Racer X

Per “Government of France is so afraid of the e-bike revolution”: related to this is that the French government is fearful that with an environmental push to lower demand for automobiles then this along with the recent flood of Chinese built (lower cost) cars that the French will loose another leg of its industrial / tech institutional foundation…gone like its language dominance. These loss of jobs will likely hit the “yellow vest” population thus creating additional rebellion in its middle tier cities/ rule

David Hampsten
David Hampsten

Clark County Bike Boom: North Carolina, like Oregon & Washington, is a state that requires masks in all places where social distancing is impossible, though our actual compliance rate is probably a lot lower than that in the Pacific Northwest. The biggest set of exceptions to all our new state Covid-19 laws and local executive orders has been related to bicycling: officially no masks are required nor confinement at home as long as you are riding recreationally (and who’s going argue if you aren’t?) So we too have seen an unprecedented increase in bicycling, sales, and parts shortages, especially as we don’t have Portland’s wondrous weird tradition of informal parts sales and supply (i.e. illegal chop shops). I work locally with a nonprofit that gives donated bikes to local immigrants, refugees, and inner-city youth, and we’ve seen a huge steady surge in bike donations since late March, far greater than most years; as with Bike Clark County, we’ve even sold enough of the nicer bikes to pay for our program for the rest of the year and into 2021 (we are all-volunteer without paid staff.)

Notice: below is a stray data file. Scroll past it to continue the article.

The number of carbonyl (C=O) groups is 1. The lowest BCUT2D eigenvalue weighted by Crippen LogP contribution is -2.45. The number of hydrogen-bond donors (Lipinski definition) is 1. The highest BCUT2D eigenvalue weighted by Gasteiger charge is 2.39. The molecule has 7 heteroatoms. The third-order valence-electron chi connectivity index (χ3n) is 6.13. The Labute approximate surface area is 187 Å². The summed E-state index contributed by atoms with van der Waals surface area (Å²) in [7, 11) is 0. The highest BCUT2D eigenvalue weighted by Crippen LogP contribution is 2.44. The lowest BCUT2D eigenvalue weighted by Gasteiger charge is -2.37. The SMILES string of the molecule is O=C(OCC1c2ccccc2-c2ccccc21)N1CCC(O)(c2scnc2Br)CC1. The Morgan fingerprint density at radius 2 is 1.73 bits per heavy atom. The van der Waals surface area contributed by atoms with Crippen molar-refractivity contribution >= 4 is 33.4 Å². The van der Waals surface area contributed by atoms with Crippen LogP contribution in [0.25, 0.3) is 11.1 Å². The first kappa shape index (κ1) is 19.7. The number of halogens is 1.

According to some French commenters on another cycling website, it’s against French law for an ad to attack other products, so they could have legitimate reasons for banning the VanMoof video. However, their response didn’t appear to address this part of it, so it really does make the decision seem more questionable. Good publicity for VanMoof, though!


Re: Vehicular Violence … I’ve been glad to see BikePortland covering the story of protesters being attacked with deadly vehicular weapons, really from the start of the George Floyd related protests, when hardly anyone else has been covering it. The Guardian ran a story about a month ago, and they have now posted another: I think the trend has been going for a few years now – we had a high-profile incident here in Minneapolis during the Dakota Access protests, for example, though there were no fatalities in that one – but it is hard not to conclude that the trend is much worse this time.

I hope increased awareness of this problem is followed by toughened-up laws. Fortunately Washington has a vehicular homicide statute, and it’s my understanding that Summer Taylor’s killer will be prosecuted under it. (Full-disclosure side note: I once served on a vehicular homicide jury in King County. The law is usually used for DUI fatalities, but can be also used in reckless driving incidents).